Denver is the home to one of the oldest heating systems in the country.
The city uses steam to warm downtown buildings, but recent changes could threaten the unique service.
From above, Denver doesn’t look old. But underneath the foundation, you’ll find history.
And some of that history leaks through — with steam.
“We have the longest, continuous running, steam, district-heating system in the nation, about 140 years,” says Jerome Davis, the regional vice president of Xcel Energy for Colorado.
Denver has a 10-mile network of pipes beneath the street.
It’s been using this type of system since 1880.
Hot water vapor is delivered to about 120 customers in downtown Denver, with the main purpose of heating buildings.
This type of system also exists in New York City and San Francisco.
“We use to have boilers sort of in several different locations,” Davis says. “We just recently consolidated the three boilers, bringing up the efficiency of them in one location. Great thing about that, again bringing up that efficiency, certainly investing in the system, which is good for our customers.”
Davis says that Xcel made some improvements to the system, and to offset that cost, the utility hiked the monthly steam heat bill by about 36 percent.
According to Davis, this was the only way to keep steam heating as an option.
Even before the latest rate increase, steam heat was losing popularity. Xcel says the total number of customers declined by 10 percent over the last decade, from 136 in 2009 to 122 this year.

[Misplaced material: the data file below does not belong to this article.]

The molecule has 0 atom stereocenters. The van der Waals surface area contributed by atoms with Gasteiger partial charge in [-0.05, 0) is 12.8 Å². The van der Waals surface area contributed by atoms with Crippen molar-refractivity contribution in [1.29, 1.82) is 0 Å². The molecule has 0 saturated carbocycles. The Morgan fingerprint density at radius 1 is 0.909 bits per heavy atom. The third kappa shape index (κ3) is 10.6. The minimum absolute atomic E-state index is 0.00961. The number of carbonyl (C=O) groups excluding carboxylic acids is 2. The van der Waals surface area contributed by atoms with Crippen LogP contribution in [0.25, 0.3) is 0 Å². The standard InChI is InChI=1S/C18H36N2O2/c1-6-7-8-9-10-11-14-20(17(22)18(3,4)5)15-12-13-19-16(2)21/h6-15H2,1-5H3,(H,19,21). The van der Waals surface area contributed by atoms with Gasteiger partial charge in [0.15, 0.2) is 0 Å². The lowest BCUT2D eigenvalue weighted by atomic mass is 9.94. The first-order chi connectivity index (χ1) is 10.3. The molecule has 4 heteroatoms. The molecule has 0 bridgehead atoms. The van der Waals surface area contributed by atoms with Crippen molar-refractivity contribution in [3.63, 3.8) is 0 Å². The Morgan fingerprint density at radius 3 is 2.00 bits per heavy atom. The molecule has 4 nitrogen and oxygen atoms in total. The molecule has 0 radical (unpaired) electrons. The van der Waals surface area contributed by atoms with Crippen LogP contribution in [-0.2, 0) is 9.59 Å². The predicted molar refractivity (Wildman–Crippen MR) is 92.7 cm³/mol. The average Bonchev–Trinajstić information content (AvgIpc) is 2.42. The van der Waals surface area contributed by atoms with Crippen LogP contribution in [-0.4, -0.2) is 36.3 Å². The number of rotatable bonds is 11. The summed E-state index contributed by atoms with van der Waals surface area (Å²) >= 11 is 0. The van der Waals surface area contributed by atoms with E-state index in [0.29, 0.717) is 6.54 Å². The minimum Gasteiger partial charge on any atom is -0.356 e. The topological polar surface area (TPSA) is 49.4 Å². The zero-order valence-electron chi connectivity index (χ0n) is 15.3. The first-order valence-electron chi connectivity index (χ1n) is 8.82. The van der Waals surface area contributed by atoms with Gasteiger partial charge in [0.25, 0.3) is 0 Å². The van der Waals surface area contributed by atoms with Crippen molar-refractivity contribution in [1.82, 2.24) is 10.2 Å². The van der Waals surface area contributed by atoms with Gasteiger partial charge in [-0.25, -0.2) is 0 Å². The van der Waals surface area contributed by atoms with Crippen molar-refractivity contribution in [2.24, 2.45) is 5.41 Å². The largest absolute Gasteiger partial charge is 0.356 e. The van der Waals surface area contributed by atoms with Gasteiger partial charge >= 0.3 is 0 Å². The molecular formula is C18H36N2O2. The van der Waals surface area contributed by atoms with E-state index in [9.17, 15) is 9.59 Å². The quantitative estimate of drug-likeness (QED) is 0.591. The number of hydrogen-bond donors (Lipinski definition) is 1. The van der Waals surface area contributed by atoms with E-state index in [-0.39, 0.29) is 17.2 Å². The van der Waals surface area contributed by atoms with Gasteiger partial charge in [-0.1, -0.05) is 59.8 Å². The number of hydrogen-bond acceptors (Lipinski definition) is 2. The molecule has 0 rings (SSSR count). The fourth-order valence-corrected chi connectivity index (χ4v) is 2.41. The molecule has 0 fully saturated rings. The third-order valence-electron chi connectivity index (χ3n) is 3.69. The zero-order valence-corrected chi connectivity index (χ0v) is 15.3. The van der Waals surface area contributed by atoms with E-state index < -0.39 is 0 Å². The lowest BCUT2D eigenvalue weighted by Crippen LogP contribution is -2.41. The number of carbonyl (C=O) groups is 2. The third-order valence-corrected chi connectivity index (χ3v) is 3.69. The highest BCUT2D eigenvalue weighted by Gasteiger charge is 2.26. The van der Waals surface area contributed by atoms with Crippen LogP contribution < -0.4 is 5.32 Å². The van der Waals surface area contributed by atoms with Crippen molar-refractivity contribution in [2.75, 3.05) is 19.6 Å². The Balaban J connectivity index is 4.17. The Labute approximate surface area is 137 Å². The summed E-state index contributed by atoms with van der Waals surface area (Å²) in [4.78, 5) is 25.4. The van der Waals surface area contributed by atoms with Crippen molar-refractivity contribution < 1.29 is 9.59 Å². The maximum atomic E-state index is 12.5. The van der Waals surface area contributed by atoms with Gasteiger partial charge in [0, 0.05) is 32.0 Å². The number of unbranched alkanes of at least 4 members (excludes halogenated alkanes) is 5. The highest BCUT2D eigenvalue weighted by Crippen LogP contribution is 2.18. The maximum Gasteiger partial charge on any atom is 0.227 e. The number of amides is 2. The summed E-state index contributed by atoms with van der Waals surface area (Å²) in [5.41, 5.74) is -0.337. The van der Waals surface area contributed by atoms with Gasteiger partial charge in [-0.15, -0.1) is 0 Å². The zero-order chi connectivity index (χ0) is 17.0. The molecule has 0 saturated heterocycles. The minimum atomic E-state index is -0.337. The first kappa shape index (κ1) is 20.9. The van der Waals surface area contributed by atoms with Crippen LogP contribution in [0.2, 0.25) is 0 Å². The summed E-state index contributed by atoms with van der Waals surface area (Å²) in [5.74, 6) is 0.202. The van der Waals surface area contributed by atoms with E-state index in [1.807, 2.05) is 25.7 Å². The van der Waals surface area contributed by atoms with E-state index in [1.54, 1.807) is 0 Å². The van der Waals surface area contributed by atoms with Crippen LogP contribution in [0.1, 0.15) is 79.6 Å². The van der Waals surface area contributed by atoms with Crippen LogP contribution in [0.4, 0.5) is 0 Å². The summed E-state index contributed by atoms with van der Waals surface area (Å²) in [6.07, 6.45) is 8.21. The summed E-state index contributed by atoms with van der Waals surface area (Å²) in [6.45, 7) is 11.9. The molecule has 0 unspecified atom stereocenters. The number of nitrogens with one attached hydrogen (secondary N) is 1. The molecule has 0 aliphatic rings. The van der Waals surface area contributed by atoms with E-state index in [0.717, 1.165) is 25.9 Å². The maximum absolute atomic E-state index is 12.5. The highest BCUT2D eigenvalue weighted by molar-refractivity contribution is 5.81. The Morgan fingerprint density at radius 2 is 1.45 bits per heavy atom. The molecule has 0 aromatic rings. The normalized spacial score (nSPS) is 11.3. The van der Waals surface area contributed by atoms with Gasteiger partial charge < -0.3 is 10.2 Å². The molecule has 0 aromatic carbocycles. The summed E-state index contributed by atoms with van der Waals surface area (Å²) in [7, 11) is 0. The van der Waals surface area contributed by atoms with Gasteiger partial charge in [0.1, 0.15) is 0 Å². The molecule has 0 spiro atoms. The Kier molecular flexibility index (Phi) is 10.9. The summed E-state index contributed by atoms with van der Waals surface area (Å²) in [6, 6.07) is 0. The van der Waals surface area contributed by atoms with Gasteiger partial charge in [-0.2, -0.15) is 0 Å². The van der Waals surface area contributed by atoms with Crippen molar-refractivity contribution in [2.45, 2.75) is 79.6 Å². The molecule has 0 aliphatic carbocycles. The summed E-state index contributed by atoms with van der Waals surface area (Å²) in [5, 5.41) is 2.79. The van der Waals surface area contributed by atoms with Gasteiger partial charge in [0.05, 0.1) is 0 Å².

Concord, Vermont got rid of its underground steam heating system of eight decades because it struggled with technical and financial issues for years, and the low price of natural gas allowed competitors to lure customers with much cheaper heating.
“Various customers who say, ‘I gotta have steam because of an economic standpoint,’ ” Davis says. “Other customers may say, ‘I gotta have it because of the way we are situated is the only type of system that would allow us to operate appropriately.’
“Choice for some customers, it might be driven by economics. For others, it might be from an environmental standpoint.”
E Cube, an energy consulting firm in Denver, says rate increases could contribute to losing customers. The firm expects the trend could force Xcel to decommission the system in the next 10 or 20 years.
But steam heating could be a secret weapon, according to the United Nations Environment Program, because it allows for easier regulation.
Steam heating delivers 50% less primary energy consumption for heating and cooling buildings, thus decreasing harmful air pollutants, which is why Davis says it’s important to keep this system working.
“I think it’s important to keep it around because some don’t have an option to change their system,” he says. “Not only do we provide this sort of pathway to a clean energy transition but we also think about the economics of how we do it.”